About the Short-Term Numbers
Sources of Projected Employment Data
State short-term occupational projections are developed in the Labor Market Information (LMI) sections of each State Employment Security Agency (SESA).
The projection period includes the short-term period up to 2022 for all participating states. Participating states may project from different quarters within the base and projected years. For example, they may project from 2020:Q2 to 2022:Q2 or from 2020:Q4 to 2022:Q4.
Each SESA, in cooperation with the Bureau of Labor Statistics (BLS), uses the Occupational Employment Statistics (OES) report to gather occupational employment data. The OES data are the basis for the staffing patterns used in the projections. The data collected reflect the Standard Occupational Classification (SOC). Since there is a conversion to the 2018 SOC, some titles are duplicated but have a different code. To avoid confusion, (SOC 2018) has been added to the title of the new codes. Many occupations are not identified separately in the SOC (and are included in aggregate categories not shown on this site).
Employment may not be sufficient to warrant the development of occupational projections in every occupation in each state, or the data may be confidential. Occupations for which projections are not available are indicated with an (NA) for 'not available.'
For your reference in the majority of states, employment estimates are rounded to the nearest 10. Numerical employment change and average annual openings are rounded to the nearest 10. If the numerical employment change is shown as (NA), the percent employment change is also shown as (NA).
Data for states that are not currently included will be added as they become available.
Numeric Employment Change
Numeric employment change is the difference in the number of jobs between the base and projected years. A positive number means employment is growing due to the creation of new jobs. A negative number indicates employment is declining in the occupation.
Numeric change is important to consider along with percent change, because both types of change are affected by the size of employment in an occupation. Occupations with a large base of numeric employment may be creating large numbers of new jobs yet have small percent changes. Conversely, occupations with a small base of numeric employment may be creating a small number of new jobs yet have large percent changes.
Percent employment change indicates how fast employment is expected to increase or decrease during the projection period. The larger the positive percent change, the faster employment is growing. A large positive percent change is generally an indicator of favorable employment prospects. Likewise, the larger the negative percent change, the faster employment is declining, and the more unfavorable the employment prospects.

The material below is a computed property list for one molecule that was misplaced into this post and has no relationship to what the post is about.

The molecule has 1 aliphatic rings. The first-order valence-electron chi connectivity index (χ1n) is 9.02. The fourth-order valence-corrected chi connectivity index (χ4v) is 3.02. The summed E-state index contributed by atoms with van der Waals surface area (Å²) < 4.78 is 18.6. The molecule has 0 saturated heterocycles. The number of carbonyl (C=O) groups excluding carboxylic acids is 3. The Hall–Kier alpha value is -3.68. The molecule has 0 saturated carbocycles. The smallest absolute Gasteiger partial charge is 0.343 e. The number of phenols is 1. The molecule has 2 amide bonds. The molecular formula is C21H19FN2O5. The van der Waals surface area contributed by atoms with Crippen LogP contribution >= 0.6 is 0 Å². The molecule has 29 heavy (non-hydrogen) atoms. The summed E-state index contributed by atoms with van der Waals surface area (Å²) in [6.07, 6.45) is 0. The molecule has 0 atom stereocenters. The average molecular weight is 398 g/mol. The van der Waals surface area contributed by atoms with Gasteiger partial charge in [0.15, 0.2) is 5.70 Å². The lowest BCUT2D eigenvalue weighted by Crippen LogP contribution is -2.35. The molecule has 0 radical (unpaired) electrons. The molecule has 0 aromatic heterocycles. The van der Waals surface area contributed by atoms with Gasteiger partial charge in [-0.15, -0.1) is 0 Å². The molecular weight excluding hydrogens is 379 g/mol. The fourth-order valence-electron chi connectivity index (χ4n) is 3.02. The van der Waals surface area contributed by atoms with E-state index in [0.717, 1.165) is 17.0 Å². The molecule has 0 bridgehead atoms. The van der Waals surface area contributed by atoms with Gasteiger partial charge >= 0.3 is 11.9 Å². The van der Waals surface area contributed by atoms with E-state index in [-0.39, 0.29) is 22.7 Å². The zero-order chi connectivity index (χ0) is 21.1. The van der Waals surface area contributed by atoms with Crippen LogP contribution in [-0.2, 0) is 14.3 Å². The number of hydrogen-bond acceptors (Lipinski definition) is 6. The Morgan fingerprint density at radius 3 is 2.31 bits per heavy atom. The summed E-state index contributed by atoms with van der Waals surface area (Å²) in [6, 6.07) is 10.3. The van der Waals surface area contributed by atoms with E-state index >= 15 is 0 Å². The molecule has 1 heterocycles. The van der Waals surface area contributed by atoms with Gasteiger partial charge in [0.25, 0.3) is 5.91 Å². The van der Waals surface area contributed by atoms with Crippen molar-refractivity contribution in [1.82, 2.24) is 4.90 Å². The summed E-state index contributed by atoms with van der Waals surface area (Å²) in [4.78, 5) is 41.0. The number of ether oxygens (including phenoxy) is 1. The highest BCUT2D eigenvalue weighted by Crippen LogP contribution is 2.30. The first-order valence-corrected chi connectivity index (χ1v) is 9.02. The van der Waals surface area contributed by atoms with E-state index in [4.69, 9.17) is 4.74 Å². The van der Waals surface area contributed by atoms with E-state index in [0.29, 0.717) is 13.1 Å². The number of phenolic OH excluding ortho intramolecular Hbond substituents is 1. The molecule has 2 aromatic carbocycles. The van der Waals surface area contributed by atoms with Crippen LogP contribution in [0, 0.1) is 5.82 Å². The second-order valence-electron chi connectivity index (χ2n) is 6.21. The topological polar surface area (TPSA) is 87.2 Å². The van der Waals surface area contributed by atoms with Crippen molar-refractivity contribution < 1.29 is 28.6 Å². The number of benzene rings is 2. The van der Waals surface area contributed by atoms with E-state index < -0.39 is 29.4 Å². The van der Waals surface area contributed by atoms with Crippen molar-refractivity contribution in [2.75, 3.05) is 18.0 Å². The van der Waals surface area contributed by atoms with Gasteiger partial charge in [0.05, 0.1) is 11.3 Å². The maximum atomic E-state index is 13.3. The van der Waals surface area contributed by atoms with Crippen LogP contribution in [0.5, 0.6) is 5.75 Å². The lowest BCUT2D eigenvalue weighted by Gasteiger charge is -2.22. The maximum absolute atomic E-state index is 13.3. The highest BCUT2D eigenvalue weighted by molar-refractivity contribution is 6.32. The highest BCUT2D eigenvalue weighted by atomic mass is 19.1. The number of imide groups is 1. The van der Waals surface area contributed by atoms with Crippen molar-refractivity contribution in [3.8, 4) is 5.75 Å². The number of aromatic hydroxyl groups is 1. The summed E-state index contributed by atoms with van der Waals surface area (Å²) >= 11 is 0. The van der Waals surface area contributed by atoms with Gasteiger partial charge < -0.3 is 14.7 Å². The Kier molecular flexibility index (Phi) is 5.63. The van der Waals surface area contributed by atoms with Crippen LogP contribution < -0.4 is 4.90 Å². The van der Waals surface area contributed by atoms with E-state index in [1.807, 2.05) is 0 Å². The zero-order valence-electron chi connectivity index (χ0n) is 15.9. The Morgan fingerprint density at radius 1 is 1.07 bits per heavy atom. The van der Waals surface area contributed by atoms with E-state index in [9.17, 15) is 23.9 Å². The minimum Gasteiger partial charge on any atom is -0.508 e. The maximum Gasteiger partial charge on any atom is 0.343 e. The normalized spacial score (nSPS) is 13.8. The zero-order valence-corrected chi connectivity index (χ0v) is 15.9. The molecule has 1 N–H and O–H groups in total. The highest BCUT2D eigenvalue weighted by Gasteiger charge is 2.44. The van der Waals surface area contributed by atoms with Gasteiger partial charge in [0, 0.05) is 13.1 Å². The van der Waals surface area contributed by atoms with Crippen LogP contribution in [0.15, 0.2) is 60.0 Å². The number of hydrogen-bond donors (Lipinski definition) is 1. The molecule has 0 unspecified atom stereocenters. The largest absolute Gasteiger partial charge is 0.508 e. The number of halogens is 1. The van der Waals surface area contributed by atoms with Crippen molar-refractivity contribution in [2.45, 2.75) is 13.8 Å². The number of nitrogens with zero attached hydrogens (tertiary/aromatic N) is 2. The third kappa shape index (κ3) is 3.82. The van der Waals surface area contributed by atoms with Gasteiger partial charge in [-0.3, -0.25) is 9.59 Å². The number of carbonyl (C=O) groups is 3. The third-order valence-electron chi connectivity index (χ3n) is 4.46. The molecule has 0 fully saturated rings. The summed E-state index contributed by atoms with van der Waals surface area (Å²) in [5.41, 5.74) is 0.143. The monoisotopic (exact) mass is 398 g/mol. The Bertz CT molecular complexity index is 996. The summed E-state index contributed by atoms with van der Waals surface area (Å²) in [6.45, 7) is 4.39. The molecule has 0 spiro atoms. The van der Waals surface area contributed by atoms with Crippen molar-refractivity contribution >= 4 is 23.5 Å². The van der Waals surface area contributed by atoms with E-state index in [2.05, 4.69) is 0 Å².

Average Annual Openings
Average annual openings represent the number of openings per year, expected for a respective occupation or sum of occupations. Annual average openings are the sum of two employment calculations, the average annual numeric employment change (the increase or decrease in the number of jobs associated with the occupation), and average annual separations.
Here, separations represent the number of workers who either leave the labor force or make a significant occupational change. An example of a non-significant occupational change would a move from Teachers Assistant (25-9041) to Secondary Teacher (25-2031), staying within the same major group (indicated in the first two digits of the SOC code). A significant change would be to move from Secondary Teacher (25-2031) to Lawyer (23-1011), by changing the minor group or the broad or detailed occupation.
How Often are the Projections Updated?
Short-term employment projections are developed by each state and are therefore subject to work schedules as well as other related constraints by state. Once the participating states have completed their next round of projections, updates will be made to this site.
Projection data accessible from this site are the responsibility of each agency that developed the projections. The accuracy of projections for individual occupations is subject to error because of the many unknown factors that will affect the economy over the projection period. While occupational employment projections and related job outlook information can provide valuable inputs to the career decision-making process, they should not be the sole basis for a choice of career.